Ava DuVernay's A Wrinkle in Time hits theaters soon and while it's all glamour and glitz these days, it's been a long road to bring the beloved 1962 children's science-fiction fantasy novel to the big screen. And perhaps no one knows that better than producer Catherine Hand, who says from day one, the book had trouble finding a publisher.
"That book was rejected 26 times because adult publishers in the publishing world, they didn't get it. They were shocked when one guy—John Farrar—finally said, 'Okay, I love this. I'll publish it.' And it's the children that loved it."
And it's after reading the book first as a child Hand knew she needed to share it with the world. Thus began her decades-long work to bring this adaptation to screen—a true story of perseverance and love, much like the story of A Wrinkle in Time itself. SYFY Fangrrls spoke to Hand at the press junket for the film in Los Angeles about the film which has been so personal to her for decades.
I know you have a special relationship with A Wrinkle in Time. Can you tell me about it?
Well it all started when I was about 10 years old. I got in trouble for talking in class and was sent to the library. The librarian said, "What books do you like to read?" And I said, "I don't like to read." And she said, "Well, you might like this book called A Wrinkle in Time. It won the Newbery Award and I think it's about a girl just like you." So I opened it up and said, "Well, give it a try." That night I read it and I fell in love and I fell in love with reading. I just loved this story so much. I finished it and I immediately started a letter to Walt Disney to tell him to make this book into a movie. And then I was too shy. I didn't send the letter. Then a couple years later when he died, I was so sad and felt so guilty that I hadn't told him about A Wrinkle in Time. So I made a promise to myself that I would grow up and make it. That was 50 years ago.
What is it about the book that stayed with you all of those years?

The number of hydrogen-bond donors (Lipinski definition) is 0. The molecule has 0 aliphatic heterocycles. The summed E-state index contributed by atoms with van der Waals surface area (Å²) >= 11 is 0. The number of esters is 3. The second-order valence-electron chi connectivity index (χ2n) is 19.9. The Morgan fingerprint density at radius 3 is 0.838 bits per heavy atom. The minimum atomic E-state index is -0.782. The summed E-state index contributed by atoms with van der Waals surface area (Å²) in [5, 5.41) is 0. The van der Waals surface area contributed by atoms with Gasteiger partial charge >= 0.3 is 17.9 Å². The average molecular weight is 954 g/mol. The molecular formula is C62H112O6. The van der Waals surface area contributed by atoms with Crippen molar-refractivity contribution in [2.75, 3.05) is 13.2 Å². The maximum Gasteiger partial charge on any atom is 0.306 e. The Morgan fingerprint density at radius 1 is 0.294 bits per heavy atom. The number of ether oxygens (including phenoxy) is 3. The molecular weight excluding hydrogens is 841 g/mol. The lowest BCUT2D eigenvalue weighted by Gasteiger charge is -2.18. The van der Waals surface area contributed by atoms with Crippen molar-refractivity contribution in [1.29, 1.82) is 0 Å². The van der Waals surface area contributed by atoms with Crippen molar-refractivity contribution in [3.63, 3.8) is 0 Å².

I think that there are many things. It's not just one thing. You know, as a person, as I evolved. My understanding of the book evolved. That was one thing that was a thread. The other is, I had a wonderful relationship with [A Wrinkle in Time author] Madeleine L'Engle. I loved her and I really felt her love for me and I really felt that she had confidence that I would make this movie. And I didn't have the heart to disappoint her. I wanted to live up to her hopes that I would make this movie and make it right.
And then I think the other thing is that for me as a child and as an adult, one of the biggest themes, you know, people will talk about lots of different things, but for me, it's, that darkness exists and then it can be overcome. And in my life, I have had many versions of darkness and I've had to learn how to overcome it. I think that that is such an important thing to know how to do because sometimes you know, no matter what the darkness is: you lose a job, you lose a husband, a mean girl won't sit next to you in lunch. It depends on what age you are and where you are in life but we have lots of disappointments, people can be really unkind and a lot of bad things can happen and you can overcome it. You have within you to overcome it. And I was really determined to bring that story to the screen.
So how did you finally get it to the screen? What was that process?
Well, I'll tell you, really my job was getting it to the right people. That was my job. And I really believe when Tendo Nagenda, the executive on this film, when I was talking with him and he said, "You know what? We're gonna try it. We're going to try it again." Then I was paired up with this great producer, Jim Whittaker, who had a lot of experience in movie making and he too loved A Wrinkle in Time. Then I think the first real turning point was [screenwriter] Jennifer Lee. I'll never forget the very first conversation that Jennifer, Jim, and I had when we read the first draft that Jennifer did. Jim knew it was a movie. I knew it was very close to A Wrinkle in Time and Jennifer was so collaborative. There was just this energy in that phone call. And in that moment, I knew it was going to happen.